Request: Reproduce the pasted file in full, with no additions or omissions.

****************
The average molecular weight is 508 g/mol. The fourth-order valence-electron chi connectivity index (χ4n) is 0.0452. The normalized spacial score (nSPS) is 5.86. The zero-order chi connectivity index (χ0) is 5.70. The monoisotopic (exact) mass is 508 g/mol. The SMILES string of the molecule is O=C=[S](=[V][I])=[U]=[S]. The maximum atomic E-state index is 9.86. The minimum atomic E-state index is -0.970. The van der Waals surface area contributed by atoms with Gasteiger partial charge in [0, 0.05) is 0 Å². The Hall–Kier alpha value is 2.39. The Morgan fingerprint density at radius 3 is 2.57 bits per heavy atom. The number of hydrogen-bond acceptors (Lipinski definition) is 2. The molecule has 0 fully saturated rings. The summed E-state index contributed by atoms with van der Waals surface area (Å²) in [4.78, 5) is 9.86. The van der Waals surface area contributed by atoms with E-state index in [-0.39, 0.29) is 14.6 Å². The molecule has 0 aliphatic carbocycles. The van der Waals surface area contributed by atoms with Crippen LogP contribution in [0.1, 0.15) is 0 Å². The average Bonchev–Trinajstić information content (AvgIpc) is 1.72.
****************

The average molecular weight is 508 g/mol. The fourth-order valence-electron chi connectivity index (χ4n) is 0.0452. The normalized spacial score (nSPS) is 5.86. The zero-order chi connectivity index (χ0) is 5.70. The monoisotopic (exact) mass is 508 g/mol. The SMILES string of the molecule is O=C=[S](=[V][I])=[U]=[S]. The maximum atomic E-state index is 9.86. The minimum atomic E-state index is -0.970. The van der Waals surface area contributed by atoms with Gasteiger partial charge in [0, 0.05) is 0 Å². The Hall–Kier alpha value is 2.39. The Morgan fingerprint density at radius 3 is 2.57 bits per heavy atom. The number of hydrogen-bond acceptors (Lipinski definition) is 2. The molecule has 0 fully saturated rings. The summed E-state index contributed by atoms with van der Waals surface area (Å²) in [4.78, 5) is 9.86. The van der Waals surface area contributed by atoms with E-state index in [-0.39, 0.29) is 14.6 Å². The molecule has 0 aliphatic carbocycles. The van der Waals surface area contributed by atoms with Crippen LogP contribution in [0.1, 0.15) is 0 Å². The average Bonchev–Trinajstić information content (AvgIpc) is 1.72.